The United States Supreme Court is hearing arguments on two cases related to same-sex marriage this week. The first, today, concerns the constitutionality of California’s gay marriage ban. The second, scheduled for tomorrow, is about the federal Defense of Marriage Act.
Many Texans are, no doubt, keeping a close eye on developments in Washington. Texas’s statewide leaders oppose marriage equality. “Marriage is God’s law that man applied and adopted here in Texas and the United States, and man cannot rewrite God’s law,” Attorney General Greg Abbott said yesterday. Polls show that a majority of Texans, however, support legal recognition for same-sex couples. And a Court ruling might be the easiest way to achieve that.
As with many Supreme Court cases, that is, the scope of the ruling might turn out to be just as relevant as the ruling itself. With regard to today’s case, for example, the Court could uphold California’s ban or overturn it. And if it overturns the ban, it might specify that the ruling only applies to the jurisdiction in question—or the Court might use the case at hand to offer a broader ruling on the constitutionality of such bans in other states.
The latter scenario is, basically, what happened in 1973’s Roe v. Wade. That case was about Texas laws that criminalized abortion, and the Court’s ruling asserted the legal right to abortion, under certain circumstances, across the country. As the New York Times explains, some experts—including Justice Ruth Bader Ginsburg—have expressed ambivalence about that: “It’s not that the judgment was wrong, but it moved too far, too fast,” she said last year at Columbia Law School.
The reasoning is easy to appreciate, and has been offered in other contexts: if a controversial question can be settled through legislation, the resulting laws will in some sense come from the people rather than the judges. Whether that makes the outcome more “legitimate” is debatable, but it generally seems that way; forty years after Roe, by contrast, social conservatives are still grumbling about unelected judges who legislate from the bench.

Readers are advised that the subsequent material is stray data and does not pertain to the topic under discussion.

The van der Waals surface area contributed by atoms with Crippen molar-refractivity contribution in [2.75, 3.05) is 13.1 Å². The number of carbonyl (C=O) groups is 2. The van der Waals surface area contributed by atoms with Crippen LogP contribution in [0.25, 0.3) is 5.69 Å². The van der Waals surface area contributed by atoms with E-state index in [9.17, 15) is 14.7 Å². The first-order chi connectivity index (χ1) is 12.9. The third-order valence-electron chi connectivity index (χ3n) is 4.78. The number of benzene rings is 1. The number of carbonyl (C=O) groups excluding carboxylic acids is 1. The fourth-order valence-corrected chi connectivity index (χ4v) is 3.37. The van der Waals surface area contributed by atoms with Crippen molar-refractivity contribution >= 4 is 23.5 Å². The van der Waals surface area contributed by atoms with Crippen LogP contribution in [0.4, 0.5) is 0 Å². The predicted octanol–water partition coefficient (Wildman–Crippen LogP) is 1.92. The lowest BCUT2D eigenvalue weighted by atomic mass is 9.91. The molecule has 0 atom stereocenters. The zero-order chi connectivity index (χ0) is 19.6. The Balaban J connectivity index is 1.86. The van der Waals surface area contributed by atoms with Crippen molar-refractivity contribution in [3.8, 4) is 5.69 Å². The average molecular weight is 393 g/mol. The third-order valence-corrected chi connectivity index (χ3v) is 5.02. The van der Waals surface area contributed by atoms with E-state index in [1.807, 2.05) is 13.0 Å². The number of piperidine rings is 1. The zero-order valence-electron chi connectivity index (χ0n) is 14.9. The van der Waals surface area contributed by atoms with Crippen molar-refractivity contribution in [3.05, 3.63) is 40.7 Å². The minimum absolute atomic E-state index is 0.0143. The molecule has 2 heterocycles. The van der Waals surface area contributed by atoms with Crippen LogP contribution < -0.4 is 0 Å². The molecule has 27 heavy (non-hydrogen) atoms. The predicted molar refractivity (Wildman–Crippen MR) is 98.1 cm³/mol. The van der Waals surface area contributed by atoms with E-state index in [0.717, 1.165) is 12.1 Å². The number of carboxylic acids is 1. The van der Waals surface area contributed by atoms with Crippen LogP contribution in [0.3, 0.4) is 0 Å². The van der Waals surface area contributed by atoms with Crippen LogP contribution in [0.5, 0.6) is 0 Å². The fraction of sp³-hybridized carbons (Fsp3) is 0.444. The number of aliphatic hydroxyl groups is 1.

The issue of same-sex marriage is different, however, from the issue of abortion rights. There are a number of reasons for that, but let’s focus on the political side of things. Marriage equality is an issue where American public opinion has rapidly changed since the subject first appeared in mainstream discussion, about ten years ago.
The majority in favor of it is, presumably, going to grow, given the generational divide on the subject: about 70 percent of young Americans support the right to marry someone of the same gender. And yet a number of states have, in the years prior to the shift in public opinion, made it difficult for themselves to legalize same-sex marriage.
Texas is one of the states at an impasse. In 2003, the state passed a law against gay marriage. In 2005, voters approved an amendment to the state constitution specifying that marriage is between one man and one woman by a staggering margin (76 percent). By 2009, when pollsters Jim Henson and Joshua Blank started asking Texans about their views on the subject, the change was already afoot. Over at the Texas Tribune, Henson and Blank explain that their early results “caught the leading edge of a shift in public opinion on the recognition of gay relationships, particularly when respondents are given the option of civil unions instead of the binary choice of either supporting or opposing ‘gay marriage.’”
Henson and Blank’s polls don’t show how many Texans would support marriage equality if faced with a yes-or-no version of the question. Still, the trajectory is clear. “Overall opposition to same sex marriage has been on a slow and steady decline,” they write. And support for some form of legal recognition for same-sex couples has, conversely, been on the rise; the most recent polls found that 60 percent of Texans support same-sex marriage or civil unions. Similarly, Texas’s Democratic politicians are starting to express open support for the idea. On Valentine’s Day, for example, State Representative Lon Burnam filed a bill that would legalize same-sex marriage in Texas. Julian Castro, the mayor of San Antonio (who is widely seen as a future contender for statewide office) is another notable supporter.
Because of the 2005 amendment, however, it would be difficult for the state to legalize same-sex marriage, even if a majority of Texans support it. Doing so would require amending the state constitution to repeal the previous amendment, and although constitutional amendments can be ratified by a simple majority of voters, they have to be approved by a two-thirds vote in both chambers of the legislature first. Democrats have filed resolutions calling for such an amendment, but their prospects, in a fairly conservative state legislature, aren’t very good.
Setting aside the constitutional debates about how the Supreme Court should rule, then, and looking at the political side of the situation, it’s probably a safe bet that a ruling in favor of gay marriage won’t elicit the kind of backlash that Roe did. Such a ruling might not have the appearance of democratic legitimacy from a procedural perspective. Those unelected justices would, however, be in line with majority opinion.